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Composition Challenges for Automated Software Diversity

Over the past 20 years, a variety of automated software diversity techniques have been proposed. Some techniques randomize aspects of the implementation that are left undefined by the source language specification, such as code layout, stack layout, or locations of heap-allocated objects. Others insert instrumentation or obfuscation that is transparent from an application perspective, e.g. using XOR masks to obscure data values in memory or hiding code pointers using jump tables. A common assumption is that layering these techniques improves security due to increased entropy in the resulting binary. In this paper we examine this assumption and show that it fails to hold in general. In particular, it fails in one of the strongest deployment models for software diversity—that of multiple diverse variants running together in a multi-variant execution environment (MVEE) where attacks manifest as detectable behavioral divergence. We present several examples of diversity combinations that are vulnerable to attack in an MVEE even when none of the component techniques are vulnerable in isolation. Based on these results, we present guidance on which techniques do combine well and suggestions for effective deployment of diversity in MVEEs.

Presented at the Layered Assurance Workshop (LAW), 2016
https://www.acsac.org/2016/workshops/law

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Applying Formal Methods to Reinforcement Learning

We report our research on formal methods guided testing of autonomous systems. In particular, we looked at closed-loop control systems that incorporate neural network based reinforcement learning components. Typically reinforcement learning approaches train good control policies only after millions of experiments due to the sparsity of high reward actions. This may be unacceptable in online learning setting. Our solution to this problem is inspired by Imitation Learning, a learning from demonstrations framework, in which an agent learns a control policy by directly mimicking demonstrations delivered by an expert.

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Systems support for Hardware Anti-ROP

In 2007, Shacham introduced Return-oriented Programming (ROP), a mechanism whereby an attacker can string together small snippets of existing executable code—known as gadgets—in order to exploit programs without injecting new bits of code. Despite numerous proposed mechanisms for mitigating their effects, ROP attacks remain a widespread attack vector for modern software systems. Research on Control-Flow Integrity (CFI) has often shown that these protections incur significant slowdown which is understood to be too costly for general-purpose use.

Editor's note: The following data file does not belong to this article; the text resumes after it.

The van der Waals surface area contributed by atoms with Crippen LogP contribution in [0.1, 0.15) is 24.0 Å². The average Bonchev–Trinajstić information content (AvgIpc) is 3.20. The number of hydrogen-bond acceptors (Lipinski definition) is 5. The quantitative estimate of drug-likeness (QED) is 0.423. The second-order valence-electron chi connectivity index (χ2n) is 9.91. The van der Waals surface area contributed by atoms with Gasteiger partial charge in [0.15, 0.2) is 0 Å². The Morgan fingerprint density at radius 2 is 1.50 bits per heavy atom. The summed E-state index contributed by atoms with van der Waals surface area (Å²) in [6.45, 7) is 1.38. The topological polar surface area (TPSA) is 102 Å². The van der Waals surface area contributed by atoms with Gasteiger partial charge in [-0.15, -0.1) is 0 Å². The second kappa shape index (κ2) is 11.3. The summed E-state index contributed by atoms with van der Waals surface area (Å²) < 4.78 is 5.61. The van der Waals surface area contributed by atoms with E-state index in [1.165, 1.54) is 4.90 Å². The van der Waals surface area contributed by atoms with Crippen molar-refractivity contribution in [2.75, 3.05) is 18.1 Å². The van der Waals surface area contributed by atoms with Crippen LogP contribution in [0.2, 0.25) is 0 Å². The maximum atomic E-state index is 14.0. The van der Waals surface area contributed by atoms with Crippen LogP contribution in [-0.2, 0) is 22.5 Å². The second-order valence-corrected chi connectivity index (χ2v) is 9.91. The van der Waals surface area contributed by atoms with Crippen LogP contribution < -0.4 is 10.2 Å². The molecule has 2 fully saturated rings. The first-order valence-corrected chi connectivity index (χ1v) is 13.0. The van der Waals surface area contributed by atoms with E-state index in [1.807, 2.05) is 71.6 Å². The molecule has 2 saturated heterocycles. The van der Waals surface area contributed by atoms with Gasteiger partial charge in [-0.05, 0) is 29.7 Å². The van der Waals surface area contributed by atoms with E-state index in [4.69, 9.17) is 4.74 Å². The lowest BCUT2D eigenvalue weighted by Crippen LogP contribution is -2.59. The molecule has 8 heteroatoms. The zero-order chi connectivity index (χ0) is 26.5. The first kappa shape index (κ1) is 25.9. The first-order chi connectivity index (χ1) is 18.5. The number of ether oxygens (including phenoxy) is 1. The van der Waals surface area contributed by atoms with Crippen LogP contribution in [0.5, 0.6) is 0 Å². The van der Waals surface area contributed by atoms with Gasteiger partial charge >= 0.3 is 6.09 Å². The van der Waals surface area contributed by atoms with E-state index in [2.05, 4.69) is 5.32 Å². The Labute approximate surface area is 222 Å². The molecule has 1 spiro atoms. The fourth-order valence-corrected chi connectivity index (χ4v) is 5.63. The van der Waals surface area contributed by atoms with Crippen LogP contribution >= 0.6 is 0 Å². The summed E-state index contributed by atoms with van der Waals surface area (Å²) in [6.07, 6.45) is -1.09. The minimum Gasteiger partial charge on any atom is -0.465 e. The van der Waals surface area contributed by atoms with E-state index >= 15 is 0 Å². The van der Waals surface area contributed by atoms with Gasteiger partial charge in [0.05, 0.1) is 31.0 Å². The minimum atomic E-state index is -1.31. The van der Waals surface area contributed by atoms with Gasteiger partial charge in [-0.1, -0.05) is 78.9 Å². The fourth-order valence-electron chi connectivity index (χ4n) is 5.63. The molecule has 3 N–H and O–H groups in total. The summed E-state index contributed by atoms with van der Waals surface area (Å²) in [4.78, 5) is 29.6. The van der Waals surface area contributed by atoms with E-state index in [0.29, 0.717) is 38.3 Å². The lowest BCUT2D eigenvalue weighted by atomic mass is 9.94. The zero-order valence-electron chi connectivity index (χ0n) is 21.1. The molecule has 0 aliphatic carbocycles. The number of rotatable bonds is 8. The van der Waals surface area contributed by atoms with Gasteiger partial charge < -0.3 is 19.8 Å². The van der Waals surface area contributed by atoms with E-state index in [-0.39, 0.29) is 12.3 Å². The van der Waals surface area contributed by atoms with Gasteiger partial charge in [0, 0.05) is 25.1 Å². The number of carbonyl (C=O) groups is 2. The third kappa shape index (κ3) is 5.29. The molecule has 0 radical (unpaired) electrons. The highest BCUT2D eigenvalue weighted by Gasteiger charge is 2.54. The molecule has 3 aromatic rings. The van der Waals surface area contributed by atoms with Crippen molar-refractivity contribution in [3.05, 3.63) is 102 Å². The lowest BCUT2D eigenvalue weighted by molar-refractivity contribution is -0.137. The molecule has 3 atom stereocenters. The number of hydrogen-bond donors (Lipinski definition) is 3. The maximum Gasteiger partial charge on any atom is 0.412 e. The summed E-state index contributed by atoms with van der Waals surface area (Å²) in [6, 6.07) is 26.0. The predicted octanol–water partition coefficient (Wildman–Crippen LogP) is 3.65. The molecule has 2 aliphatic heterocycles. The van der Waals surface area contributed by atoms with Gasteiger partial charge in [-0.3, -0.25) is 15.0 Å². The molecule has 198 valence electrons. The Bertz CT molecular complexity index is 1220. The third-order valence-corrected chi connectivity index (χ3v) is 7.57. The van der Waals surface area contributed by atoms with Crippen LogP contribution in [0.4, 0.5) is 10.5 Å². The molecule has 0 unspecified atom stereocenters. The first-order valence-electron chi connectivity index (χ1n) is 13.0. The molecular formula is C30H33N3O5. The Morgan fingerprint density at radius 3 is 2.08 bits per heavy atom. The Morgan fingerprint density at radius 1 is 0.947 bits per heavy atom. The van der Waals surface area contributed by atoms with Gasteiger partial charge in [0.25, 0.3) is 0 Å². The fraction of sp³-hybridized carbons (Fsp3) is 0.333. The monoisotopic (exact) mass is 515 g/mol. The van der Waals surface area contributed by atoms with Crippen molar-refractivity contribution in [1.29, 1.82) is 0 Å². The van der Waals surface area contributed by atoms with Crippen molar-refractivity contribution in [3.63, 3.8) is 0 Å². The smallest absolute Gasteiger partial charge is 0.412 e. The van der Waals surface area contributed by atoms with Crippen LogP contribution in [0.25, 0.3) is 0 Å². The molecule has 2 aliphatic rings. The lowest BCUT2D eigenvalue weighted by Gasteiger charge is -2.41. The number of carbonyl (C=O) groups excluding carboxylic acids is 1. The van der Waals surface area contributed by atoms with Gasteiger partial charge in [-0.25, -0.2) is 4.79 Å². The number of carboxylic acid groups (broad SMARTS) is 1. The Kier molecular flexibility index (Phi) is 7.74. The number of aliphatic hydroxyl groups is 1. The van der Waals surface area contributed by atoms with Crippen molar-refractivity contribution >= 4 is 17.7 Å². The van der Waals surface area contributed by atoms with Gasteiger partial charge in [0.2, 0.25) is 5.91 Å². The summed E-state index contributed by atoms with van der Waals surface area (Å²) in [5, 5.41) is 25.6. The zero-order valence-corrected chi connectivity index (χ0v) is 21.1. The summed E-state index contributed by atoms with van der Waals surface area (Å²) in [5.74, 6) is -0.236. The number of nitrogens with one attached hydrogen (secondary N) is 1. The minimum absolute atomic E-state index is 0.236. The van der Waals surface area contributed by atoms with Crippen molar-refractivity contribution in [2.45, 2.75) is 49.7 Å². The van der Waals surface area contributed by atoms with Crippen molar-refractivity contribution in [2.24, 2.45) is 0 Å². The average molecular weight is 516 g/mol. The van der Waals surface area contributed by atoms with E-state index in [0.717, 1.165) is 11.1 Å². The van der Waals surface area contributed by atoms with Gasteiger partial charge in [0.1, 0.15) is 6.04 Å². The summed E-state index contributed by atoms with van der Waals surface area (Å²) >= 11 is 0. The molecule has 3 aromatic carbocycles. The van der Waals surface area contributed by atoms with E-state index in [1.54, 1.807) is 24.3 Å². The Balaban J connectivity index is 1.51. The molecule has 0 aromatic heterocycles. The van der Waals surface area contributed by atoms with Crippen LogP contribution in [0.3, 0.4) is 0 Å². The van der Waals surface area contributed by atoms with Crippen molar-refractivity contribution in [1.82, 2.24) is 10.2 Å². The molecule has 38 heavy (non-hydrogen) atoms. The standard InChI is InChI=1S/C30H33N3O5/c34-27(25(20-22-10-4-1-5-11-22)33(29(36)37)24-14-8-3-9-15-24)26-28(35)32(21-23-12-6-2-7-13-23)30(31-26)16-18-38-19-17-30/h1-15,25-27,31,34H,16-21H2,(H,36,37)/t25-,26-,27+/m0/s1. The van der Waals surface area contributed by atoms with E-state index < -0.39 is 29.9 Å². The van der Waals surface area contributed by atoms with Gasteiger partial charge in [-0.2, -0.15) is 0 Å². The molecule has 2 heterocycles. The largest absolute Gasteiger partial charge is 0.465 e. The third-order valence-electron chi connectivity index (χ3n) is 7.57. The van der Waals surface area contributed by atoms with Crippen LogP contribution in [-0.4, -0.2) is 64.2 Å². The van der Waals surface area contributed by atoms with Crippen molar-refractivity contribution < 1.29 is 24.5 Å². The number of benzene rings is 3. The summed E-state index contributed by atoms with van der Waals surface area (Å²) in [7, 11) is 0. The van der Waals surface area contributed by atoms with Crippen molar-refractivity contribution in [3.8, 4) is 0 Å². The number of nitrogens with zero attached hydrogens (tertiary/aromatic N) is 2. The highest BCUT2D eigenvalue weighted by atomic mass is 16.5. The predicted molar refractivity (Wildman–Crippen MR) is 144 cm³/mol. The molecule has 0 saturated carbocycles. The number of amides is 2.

We investigate the design space of minor hardware extensions with potentially large performance savings and relatively few semantic changes. These hardware extensions significantly reduce the number of gadgets usable by attackers while requiring only minimal changes to existing software, and could be augmented in critical software by stronger software CFI protections.

We present a simulated hardware platform implemented as a modification of the QEMU hardware emulator that features loose-grained forward-edge CFI enforcement and fine-grained backward-edge CFI enforcement built into the operation of the instruction set, as well as modified versions of the Linux operating system and GNU Compiler Collection (GCC) infrastructure that allow us to run a typical Linux installation with minimal changes. We show that these simple hardware extensions and the corresponding software modifications can reduce usable ROP gadgets by a significant amount, making attacks against this platform significantly more difficult. Additionally, we discuss the tradeoffs and challenges that surfaced in the course of this implementation.

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Code re-use attacks and their mitigation

Code-Reuse Attacks (CRAs) are well studied in the academic community. In this article, we provide a brief summary of notable attacks and mitigations with a focus on Return-oriented Programming (ROP). Our goal is to provide a roadmap for readers who may or may not be familiar with CRAs and who want to become more familiar with the research. As this is a roadmap, our aim is to be broad and concise with executive summaries, including citations, but otherwise defer to the original publications for a detailed account.

We have included a glossary at the end of technical terms and acronyms. In addition, our bibliography includes more articles than are covered and we recommend the enthusiastic reader to review the bibliography to discover additional reading material in this area.

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